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Michi-Gun, Land of A Thousand Contradictions

My state might be called Michi-Gun, to express our thousand contradictions involving rights, race, rock n’ roll and firearms.

Mike Mosher

In my own experience over decades, the state in which we live might be called Michi-Gun, to express our thousand contradictions involving rights, race, rock n’ roll and firearms. As the state motto might read, if you seek a complicated peninsula, look around you.

I. The Motor City Burning

The racial tensions of the 1960s troubled my parents. My mother was fearful of black vengeance. There had been violence, from the beatings and hosing of civil rights protesters, to the shootings and murders of others, which included a white Italian-American activist from Detroit named Viola Luzzo gone south to do civil rights organizing. And in Ann Arbor, 46 miles to the west, when a liberal activist in the neighborhood asked my mom to sign a letter welcoming the first black family to our block, she replied “No, Ann, we DON’T welcome them.”

Returning via Canada’s highway 401 from a 1965 summer vacation to New England with my parents, car problems came up just as we crossed the Ambassador Bridge mid-afternoon, and a trouble light said the 1964 Buick Special was overheating. As we edged off the freeway, my mother was terrified that whatever corner garage in Detroit we could find would prove owned by angry blacks. "What can they do? Insult us?” snapped my father. “If they’re rude to us, we'll go someplace else." The Buick finally staggered into a garage that was run by Mexican-Americans, and they were all delighted to find that my mother spoke Spanish. Regarding Mexicans with guns, I grew up in a home with a postcard framed upon the dining room wall of revolutionary Pancho Villa among péones in white clothes with sharp agricultural tools over a dead government soldier, a detail from a Diego Rivera mural, a souvenir of my mother's trip to Mexico about 1948. She had completed Ph.D. in Spanish Language and Literature, all but her (never written) dissertation. In the Mexican American’s Detroit gas station, an elderly man walked several blocks to an auto parts store for our car’s replacement hose, on his first trip obtaining the wrong one. After six hours, their work put us back on the freeway, to reach Ann Arbor at about 10:00 p.m.

Two years later, July 21 1967, we were in the Buick on our return from Expo 67 in Montreal when highway construction detours caused us to get lost between the Ambassador Bridge and I-94 heading west to Ann Arbor. On our sleepy return from the Canadian World's Fair, the car behaved properly, but construction on the freeway created a detour that carried us through black neighborhoods of Detroit, to my parents distress. My dad was angry, as he often was, about "the damned state highway department", whose Director John Mackey was one more incompetent Irish politician and Democrat like Detroit Mayor Jerry Cavanaugh (whose daughter is now in Michigan politics). My mother was more nervous by the fact we ended up in a black neighborhood. Though aware of their tension, the sidetrack was interesting to me. At that preteen age where the sex and violence of teenagers, white and black, was both captivating and menacing, I had a growing interested in their mating rituals, and the bus stops here were filled with black teens laughing and dancing to Motown songs from their transistor radios. Maybe some chart-topping Memphis Soul ones too, like those by notable local C. L Reverend Franklin's daughter, who had to record down south for producers to let her play her rich church piano. Numerous young people, as slim and fascinating and fashionable and sexy as—older siblings?—the Supremes and Temptations on the Ed Sullivan show, cheerfully waited for their buses.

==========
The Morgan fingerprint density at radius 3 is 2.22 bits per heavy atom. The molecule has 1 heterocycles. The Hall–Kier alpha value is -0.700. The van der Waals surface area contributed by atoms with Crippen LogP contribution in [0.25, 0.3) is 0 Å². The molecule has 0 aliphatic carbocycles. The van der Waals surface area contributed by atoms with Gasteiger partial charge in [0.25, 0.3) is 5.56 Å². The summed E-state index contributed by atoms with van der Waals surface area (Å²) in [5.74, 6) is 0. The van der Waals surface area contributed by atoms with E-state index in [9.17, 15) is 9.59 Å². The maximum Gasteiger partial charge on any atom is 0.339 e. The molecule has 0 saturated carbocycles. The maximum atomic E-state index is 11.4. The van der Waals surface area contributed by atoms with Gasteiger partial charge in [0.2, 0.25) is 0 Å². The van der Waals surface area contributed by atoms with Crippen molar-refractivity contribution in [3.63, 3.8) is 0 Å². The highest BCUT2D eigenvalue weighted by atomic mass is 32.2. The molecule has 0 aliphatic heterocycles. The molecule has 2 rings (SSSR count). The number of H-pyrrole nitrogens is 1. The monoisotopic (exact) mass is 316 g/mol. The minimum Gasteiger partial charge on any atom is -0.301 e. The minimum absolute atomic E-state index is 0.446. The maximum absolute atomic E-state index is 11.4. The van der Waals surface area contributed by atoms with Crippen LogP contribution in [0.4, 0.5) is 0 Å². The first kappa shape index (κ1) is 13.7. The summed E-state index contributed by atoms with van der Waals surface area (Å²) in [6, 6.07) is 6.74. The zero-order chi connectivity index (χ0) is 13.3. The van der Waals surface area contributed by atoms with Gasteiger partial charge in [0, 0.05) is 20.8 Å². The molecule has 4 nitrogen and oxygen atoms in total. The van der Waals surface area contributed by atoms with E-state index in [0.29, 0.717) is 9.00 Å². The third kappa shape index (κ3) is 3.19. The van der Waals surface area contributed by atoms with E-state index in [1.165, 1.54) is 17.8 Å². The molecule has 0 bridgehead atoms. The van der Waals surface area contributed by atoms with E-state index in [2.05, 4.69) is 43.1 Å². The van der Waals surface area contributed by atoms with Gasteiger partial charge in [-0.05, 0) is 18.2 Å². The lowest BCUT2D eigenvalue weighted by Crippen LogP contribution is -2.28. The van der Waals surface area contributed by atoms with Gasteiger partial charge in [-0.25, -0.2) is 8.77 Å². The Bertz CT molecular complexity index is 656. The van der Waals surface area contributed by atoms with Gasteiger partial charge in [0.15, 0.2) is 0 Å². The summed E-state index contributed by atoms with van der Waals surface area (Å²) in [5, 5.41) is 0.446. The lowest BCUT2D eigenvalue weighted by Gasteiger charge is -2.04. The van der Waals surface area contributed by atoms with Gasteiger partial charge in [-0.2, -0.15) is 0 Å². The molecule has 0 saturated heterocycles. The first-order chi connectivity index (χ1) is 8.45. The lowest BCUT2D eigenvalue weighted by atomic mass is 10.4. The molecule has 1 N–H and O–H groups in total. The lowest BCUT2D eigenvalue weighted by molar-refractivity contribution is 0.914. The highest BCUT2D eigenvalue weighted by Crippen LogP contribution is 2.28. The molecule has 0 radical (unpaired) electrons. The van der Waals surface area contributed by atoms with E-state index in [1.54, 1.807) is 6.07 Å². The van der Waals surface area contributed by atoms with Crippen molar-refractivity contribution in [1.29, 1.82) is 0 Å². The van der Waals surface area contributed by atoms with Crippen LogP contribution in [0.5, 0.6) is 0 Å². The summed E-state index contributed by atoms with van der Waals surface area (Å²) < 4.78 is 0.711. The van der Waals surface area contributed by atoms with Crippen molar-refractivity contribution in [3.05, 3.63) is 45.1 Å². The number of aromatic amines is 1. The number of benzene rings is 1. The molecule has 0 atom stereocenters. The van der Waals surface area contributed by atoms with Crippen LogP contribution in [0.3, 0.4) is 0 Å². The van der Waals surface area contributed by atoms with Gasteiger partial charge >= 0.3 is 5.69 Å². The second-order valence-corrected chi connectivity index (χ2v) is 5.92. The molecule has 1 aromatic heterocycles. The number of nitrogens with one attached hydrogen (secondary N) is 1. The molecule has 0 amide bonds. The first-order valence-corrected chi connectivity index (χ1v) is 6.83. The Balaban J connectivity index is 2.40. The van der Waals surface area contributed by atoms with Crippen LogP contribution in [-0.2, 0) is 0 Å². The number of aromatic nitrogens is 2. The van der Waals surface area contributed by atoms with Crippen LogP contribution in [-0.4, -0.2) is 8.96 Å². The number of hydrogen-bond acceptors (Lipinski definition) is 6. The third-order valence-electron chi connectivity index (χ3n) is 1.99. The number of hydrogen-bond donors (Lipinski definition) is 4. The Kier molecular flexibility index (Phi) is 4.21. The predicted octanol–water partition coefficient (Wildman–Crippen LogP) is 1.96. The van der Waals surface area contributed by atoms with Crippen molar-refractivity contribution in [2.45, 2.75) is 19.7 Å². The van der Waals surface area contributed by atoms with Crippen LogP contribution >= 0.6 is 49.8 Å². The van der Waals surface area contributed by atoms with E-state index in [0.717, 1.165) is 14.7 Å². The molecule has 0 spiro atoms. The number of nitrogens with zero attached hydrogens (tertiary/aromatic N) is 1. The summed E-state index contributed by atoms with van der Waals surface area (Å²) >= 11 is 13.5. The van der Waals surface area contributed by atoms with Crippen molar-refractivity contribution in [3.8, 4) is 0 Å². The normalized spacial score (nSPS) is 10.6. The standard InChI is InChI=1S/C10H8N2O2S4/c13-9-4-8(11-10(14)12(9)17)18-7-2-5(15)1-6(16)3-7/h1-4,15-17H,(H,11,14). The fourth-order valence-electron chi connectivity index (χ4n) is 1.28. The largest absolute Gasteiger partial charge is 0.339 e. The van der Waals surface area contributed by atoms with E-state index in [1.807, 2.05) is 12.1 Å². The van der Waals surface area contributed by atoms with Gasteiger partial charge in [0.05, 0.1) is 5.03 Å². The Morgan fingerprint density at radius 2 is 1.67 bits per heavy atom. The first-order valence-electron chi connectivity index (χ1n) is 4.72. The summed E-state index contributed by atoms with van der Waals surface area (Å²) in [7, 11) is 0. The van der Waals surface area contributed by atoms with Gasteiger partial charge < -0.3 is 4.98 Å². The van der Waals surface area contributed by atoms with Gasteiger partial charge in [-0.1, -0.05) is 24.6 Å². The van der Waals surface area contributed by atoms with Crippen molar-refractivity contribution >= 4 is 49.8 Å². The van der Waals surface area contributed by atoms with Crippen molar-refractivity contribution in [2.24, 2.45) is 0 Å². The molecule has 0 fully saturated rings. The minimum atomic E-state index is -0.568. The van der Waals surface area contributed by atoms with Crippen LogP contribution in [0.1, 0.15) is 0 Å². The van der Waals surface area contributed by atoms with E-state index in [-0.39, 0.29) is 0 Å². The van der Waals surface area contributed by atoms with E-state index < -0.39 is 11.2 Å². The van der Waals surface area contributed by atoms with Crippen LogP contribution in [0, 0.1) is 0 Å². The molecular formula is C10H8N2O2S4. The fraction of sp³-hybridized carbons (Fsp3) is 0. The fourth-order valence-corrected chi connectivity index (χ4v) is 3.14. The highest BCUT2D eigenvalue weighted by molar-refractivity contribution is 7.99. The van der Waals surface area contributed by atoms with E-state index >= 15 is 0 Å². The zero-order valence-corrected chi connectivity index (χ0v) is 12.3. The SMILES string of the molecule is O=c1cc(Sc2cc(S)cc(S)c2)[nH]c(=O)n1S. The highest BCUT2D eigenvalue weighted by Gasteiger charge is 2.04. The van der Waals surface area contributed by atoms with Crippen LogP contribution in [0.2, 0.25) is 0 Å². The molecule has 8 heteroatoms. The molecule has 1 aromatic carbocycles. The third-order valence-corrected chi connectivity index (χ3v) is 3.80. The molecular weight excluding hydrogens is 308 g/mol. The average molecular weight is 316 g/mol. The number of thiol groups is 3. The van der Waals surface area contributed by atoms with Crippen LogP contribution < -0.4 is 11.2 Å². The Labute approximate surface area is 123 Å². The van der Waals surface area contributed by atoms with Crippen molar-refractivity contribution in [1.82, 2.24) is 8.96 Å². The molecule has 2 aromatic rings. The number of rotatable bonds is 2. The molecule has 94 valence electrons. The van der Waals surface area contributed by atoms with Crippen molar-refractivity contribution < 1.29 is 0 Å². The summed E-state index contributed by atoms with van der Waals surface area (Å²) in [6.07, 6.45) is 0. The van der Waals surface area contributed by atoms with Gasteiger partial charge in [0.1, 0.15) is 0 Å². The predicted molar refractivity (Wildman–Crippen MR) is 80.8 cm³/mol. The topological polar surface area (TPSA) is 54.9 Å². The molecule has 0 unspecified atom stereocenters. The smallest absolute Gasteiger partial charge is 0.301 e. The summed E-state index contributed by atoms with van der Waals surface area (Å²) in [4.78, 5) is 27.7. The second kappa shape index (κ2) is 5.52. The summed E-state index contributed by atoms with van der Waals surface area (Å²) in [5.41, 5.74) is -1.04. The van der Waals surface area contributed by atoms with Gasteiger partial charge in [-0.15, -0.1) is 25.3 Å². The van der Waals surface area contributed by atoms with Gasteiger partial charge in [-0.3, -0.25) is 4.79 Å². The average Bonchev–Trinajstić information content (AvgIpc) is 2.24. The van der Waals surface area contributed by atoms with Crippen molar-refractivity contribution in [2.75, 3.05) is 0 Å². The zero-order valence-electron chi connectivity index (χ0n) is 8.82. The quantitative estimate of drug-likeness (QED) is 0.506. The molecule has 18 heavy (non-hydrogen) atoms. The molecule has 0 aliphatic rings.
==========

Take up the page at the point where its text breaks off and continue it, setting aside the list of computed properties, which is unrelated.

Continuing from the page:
What does this have to do with guns? The sun was going down on the hot summer evening, and we finally managed to get back on the freeway heading west, and got back to Ann Arbor just as it became dark. After several turns, my father found his way back to the freeway, and we reached Ann Arbor as it got dark. That night, about four hours later at 2:00 a.m., as we were safely asleep, a blind pig (illegal bar) was raided by police, which touched off four days of riots or rebellionin Detroit. Governor George Romney called a State of Emergency and called out the National Guard. Over 40 people were shot, many by the National Guard and police.